# Non-linear dynamics

1. Jan 24, 2008

### Bill Foster

1. The problem statement, all variables and given/known data

Obtain the fixed points for the following as a function of a, where 0<a<infinity:

f(x)=tanh(ax)

2. Relevant equations

The fixed point is given by $$f(x^{*})=x^{*}$$

3. The attempt at a solution

It's basically a math problem: tanh(ax)=x Find x in terms of a.

I tried it two ways:

$$\tanh{ax}=\frac{e^{ax}-e^{-ax}}{e^{ax}+e^{-ax}}=x$$

This reduces to $$e^{2ax}=\frac{1+x}{1-x}$$

Then I can take the Taylor expansion...

$$e^{2ax}=1+2ax+\frac{(2ax)^2}{2!}+\frac{(2ax)^3}{3!}+\frac{(2ax)^4}{4!}+...=\frac{1+x}{1-x}$$

But as you can see, that doesn't really help.

Then I tried this:

$$\tanh{(ax)}=x$$
$$ax=\tanh^{-1}{(x)}$$

Differentiate both sides:

$$a=\frac{1}{1-x^2}$$

Solve for x:

$$x=\pm \sqrt{1-\frac{1}{a}}$$

Problem is, it doesn't work out in the calculator.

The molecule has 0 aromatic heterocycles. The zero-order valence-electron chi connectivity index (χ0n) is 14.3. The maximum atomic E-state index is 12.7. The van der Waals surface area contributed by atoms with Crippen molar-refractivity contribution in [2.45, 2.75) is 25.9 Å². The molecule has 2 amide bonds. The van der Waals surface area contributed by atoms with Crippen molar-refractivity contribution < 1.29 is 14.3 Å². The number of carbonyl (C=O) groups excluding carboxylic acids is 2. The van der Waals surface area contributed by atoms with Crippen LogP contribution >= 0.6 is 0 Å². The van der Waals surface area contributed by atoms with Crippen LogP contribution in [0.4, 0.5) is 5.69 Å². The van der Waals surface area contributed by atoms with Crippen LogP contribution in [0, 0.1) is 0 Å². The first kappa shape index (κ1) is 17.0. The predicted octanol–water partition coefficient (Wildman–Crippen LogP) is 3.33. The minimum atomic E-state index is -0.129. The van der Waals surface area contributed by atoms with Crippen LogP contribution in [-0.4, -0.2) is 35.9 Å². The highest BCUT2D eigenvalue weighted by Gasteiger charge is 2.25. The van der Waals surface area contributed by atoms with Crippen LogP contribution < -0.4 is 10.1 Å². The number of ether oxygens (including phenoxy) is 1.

Suppose I let a=2. That means $$x=\frac{1}{\sqrt{2}}$$

So the following should hold true:

$$\tanh{(\frac{2}{\sqrt{2}})}=\frac{1}{\sqrt{2}}$$

But it doesn't. The correct value is

$$\tanh{(\frac{2}{\sqrt{2}})}=0.88839$$

Is there an analytical solution to tanh(ax)=x ?

Thanks.

Last edited: Jan 24, 2008
2. Jan 24, 2008

### nicksauce

Is there an analytical solution to tanh(ax)=x ?

3. Jan 24, 2008

### Bill Foster

So would using the Taylor series approximation be the best way?

Or do you know of a better way?

4. Jan 29, 2008

### salai

As far as I know, the definition of fixed point you gave is wrong. The fixed point is defined as $$\frac{dx}{dt} = f(x*) = 0$$ (look at Nonlinear Dynamics and Chaos, Steven H. Strogatz) then the problem is to find x* satisfying: $$tanh(x*)= 0$$.. Additionally, although, $$tanh(x*) = x*$$ seems not to be solved anaytically, it can be solved numerically, but there may be inappropriate results if you use nonliiinear fixed point anaysis.

5. Jan 29, 2008

### HallsofIvy

Staff Emeritus
No, his definition of "fixed point" is correct. What you are referring to is an "equilibrium" point of a differential equation.

As nicksause said, there is no "analytic" solution to that equation. I would use Newton's method to numeraically solve the equation.

6. Mar 20, 2008

### Bill Foster

That is incorrect. A fixed point is where x=f(x).

If f(x)=ax(1-x) where a<1, then the only fixed point will be at x=0, which is a trivial fixed point. When a>1, then fixed point will be given by x*=1-1/a